to overcrowded agendas, busy schedules, and fast-paced, frantic day-to-day routines, leaving us with a faith that’s stale and tired. Yet it’s fresh faith that’s appealing. It’s fresh faith that feels active and alive. It’s fresh faith that makes a difference in this world. In this addition to the Platform series, Kerry Shook explores the ancient disciplines of meditation, fasting, and
silence and reveals the irony of how patterns of the past are really practices that promise to revive our faith.

Kerry is senior pastor of Woodlands Church, one of the fastest-growing churches in America. He and his wife Chris founded Fellowship of The Woodlands, now Woodlands Church, in 1993. Since then the church has grown to 17,000 in average attendance each weekend.

The six small-group sessions are:

1.  The Art of Focus — the benefits of meditation
2.  The Art of Discipline — the strategy for meditation
3.  The Art of Restraint — the purpose and power of fasting
4.  The Art of Emptying Yourself — how to develop a plan for fasting
5.  The Art of Margins — the power of silence to reduce our stress and express our faith
6.  The Art of Silence — how silence can empower communication and increase our sensitivity

Fresh: Reviving Stale Faith will be available December 1 … check it out!

Until next time,
Signe

For the first time, LifeWay Small Groups brings you a Bible study inspired by an award-winning novel. Through the power of visual storytelling, teaching from the author, and scriptural truths, Rooms: The Small-Group Experience will guide your group into deeper biblical truth and understanding.

Rooms is the story of Micah Taylor—a young software tycoon—who inherits an incredible beachfront home from a great uncle he never knew. A home on the Oregon coast. In Cannon Beach. The one place Micah loves. The one place he never wants to see again. But strange things happen in the house. Things Micah can’t explain. Things he can barely believe. The locals say that the house is “spiritual.” But Micah slowly discovers the house isn’t just spiritual, it is a physical manifestation—of his soul.

While Rooms: The Small-Group Experience uses story, character, and themes from the novel, it’s been created so that even someone who has not read the book—or who does not intend to—can still find fresh perspectives and strong biblical content. This study is a powerful experience for those who have read the novel as well as those who haven’t.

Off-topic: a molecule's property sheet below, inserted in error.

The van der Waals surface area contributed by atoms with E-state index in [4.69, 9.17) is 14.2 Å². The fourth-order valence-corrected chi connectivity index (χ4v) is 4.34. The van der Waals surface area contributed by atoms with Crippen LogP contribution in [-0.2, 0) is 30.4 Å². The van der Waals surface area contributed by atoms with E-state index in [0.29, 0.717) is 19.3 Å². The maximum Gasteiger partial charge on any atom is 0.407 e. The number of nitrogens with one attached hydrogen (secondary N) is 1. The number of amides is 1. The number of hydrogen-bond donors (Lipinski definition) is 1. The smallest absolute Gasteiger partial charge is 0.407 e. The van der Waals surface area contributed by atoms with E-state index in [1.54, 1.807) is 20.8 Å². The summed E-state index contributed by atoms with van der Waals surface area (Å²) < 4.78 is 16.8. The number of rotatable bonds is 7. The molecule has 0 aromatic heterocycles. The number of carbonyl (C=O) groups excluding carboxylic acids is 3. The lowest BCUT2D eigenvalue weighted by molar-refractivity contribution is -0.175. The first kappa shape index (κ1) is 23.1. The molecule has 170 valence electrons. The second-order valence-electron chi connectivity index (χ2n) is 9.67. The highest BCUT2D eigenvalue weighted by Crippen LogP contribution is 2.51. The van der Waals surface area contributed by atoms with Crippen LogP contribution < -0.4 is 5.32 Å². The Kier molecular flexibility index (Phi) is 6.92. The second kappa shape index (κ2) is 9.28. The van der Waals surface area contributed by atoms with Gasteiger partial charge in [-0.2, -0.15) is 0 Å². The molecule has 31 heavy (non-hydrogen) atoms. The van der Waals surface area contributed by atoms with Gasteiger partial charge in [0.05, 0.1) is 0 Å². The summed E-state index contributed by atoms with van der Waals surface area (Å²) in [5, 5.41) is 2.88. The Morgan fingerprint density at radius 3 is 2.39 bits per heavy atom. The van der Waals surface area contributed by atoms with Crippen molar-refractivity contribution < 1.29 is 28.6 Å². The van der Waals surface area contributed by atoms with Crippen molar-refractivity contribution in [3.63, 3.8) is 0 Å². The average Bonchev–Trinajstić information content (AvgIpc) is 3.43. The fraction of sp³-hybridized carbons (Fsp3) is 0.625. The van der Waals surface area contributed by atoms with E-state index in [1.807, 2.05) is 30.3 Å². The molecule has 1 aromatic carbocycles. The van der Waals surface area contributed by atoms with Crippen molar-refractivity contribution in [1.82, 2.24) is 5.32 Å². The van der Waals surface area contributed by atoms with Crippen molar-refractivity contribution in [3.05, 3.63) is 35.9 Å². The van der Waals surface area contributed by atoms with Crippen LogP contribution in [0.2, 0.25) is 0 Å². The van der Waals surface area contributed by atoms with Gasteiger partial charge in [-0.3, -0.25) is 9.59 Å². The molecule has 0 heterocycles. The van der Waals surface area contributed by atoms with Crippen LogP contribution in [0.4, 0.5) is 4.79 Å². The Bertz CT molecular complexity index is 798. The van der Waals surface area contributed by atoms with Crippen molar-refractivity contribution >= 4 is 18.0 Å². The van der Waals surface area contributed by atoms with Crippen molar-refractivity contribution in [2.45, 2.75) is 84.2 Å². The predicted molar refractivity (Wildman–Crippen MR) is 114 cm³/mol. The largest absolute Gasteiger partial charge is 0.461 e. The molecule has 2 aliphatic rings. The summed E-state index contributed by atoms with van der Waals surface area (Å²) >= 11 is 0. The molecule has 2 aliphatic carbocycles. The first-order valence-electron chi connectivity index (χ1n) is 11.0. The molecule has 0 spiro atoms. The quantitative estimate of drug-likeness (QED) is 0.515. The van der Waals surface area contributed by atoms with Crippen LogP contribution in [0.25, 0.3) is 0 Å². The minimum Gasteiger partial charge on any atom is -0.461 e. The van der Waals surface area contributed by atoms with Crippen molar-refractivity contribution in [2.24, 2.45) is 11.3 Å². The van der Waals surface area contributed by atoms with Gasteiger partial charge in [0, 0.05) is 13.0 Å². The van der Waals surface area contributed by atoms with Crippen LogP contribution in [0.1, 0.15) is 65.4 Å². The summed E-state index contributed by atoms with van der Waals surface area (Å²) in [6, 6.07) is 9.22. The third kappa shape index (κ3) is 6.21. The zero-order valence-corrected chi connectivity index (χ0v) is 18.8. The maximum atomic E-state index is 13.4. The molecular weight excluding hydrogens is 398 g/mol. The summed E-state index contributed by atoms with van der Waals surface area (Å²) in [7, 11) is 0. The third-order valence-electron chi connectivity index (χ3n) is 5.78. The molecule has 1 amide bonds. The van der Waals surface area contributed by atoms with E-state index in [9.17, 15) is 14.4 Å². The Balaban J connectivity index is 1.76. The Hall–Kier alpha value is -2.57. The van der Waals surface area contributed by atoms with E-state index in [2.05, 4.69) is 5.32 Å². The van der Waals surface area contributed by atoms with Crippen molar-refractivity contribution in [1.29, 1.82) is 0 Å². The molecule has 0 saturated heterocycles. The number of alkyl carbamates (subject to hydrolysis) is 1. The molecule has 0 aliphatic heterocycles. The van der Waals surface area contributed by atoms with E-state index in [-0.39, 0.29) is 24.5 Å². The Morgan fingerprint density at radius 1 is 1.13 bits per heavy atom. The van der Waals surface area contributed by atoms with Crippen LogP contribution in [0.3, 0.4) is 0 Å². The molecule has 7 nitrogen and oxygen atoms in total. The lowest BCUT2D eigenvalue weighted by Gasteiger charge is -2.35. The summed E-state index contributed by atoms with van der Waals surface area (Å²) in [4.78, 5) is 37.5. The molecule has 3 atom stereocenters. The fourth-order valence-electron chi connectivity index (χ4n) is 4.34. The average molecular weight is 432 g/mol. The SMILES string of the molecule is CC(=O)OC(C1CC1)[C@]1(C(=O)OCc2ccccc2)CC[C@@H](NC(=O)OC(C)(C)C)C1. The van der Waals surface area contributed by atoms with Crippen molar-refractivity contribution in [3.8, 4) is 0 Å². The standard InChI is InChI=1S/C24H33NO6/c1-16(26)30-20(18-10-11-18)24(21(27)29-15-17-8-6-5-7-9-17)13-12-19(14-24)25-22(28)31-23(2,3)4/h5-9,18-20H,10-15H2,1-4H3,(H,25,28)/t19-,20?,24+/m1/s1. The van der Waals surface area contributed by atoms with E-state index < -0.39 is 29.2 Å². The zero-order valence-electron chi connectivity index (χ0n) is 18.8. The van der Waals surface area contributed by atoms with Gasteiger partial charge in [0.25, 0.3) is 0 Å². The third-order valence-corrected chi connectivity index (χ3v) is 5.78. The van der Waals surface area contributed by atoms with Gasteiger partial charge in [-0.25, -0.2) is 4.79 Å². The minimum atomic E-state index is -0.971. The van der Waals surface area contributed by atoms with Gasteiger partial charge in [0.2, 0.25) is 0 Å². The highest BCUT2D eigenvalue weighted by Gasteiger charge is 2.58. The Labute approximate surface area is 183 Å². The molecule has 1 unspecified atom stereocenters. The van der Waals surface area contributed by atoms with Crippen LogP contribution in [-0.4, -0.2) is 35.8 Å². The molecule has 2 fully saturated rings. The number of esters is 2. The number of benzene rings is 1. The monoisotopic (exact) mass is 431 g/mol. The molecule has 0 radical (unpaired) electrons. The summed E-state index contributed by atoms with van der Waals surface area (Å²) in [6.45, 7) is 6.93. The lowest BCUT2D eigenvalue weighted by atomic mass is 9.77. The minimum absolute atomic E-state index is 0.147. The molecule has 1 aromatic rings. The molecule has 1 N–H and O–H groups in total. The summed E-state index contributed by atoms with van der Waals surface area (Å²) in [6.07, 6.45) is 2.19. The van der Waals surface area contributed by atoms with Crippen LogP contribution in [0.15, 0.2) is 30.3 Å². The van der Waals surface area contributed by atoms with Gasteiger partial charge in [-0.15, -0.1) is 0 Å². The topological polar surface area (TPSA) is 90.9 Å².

Rooms: The Small-Group Experience guides participants through the four most significant themes from the novel:

  • Woundedness: group members will have an opportunity to consider the events of their lives that have tended to drive their behavior most
  • Destiny: group members will explore the true desires of their hearts, what makes them come alive, and what they have been divinely designed to do
  • Warfare: helps group members identify the voices of their lives, recognize truth from lies, and realize the potent weapons for combating the enemy that are at their disposal
  • Freedom: takes group members on a journey toward greater freedom in Christ through the sort of healing made possible in Him

I’ve edited lots of incredible LifeWay resources in my almost 22 years here, but I’ve never been quite as excited as I am about Rooms. This study will be available October 1. Click here for a sneak peek.

Until next time,
Signe

While I enjoyed the movie immensely, it’s a little tougher to enjoy sometimes without the popcorn and when the main characters in the story are all too real. Since discovering that our youngest son has not only a growth deficiency but genetic abnormalities, it just never seems like we can fully come to grips with what we’re up against. While Ben’s development has gone much better than I expected when I first heard the news, it seems that every visit to the doctor brings another punch to the gut. This past month it was news that he has four kidneys for some mysterious reason and his blood pressure is strangely high for a six-year old. Physical therapy, occupational therapy, speech therapy…it all adds up. “One step at a time” I tell my wife, “Everything will work out just fine.” Of course, fine is relative.

Last week I got on an elevator with a fella who was probably forty but whose smile made him look more like four. He had a nicely pressed uniform on and was delivering packages. For more than a passing moment, I saw in this cherubic man my son Ben years from now. I wondered what his parents’ expectations were when he was little. I wondered when they found out that he would probably not live what most of us consider a normal life. How many punches in the gut did they receive…or was it just one big one? I wondered if he lived with his parents now or if he was able to live on his own. I wondered if he had a driver’s license. I wondered if his parents were still alive and what he would do without them. And once again I thought of Ben. A little selfish I know given that this guy deserved his own story without my absconding with it for a pity party or even just somber personal reflection. I would like to think that I was just hurting for Ben in those moments, but if I’m honest that’s probably not all it was. Ben seems to be as happy as can be so I probably mourn in no small part the death of a dream.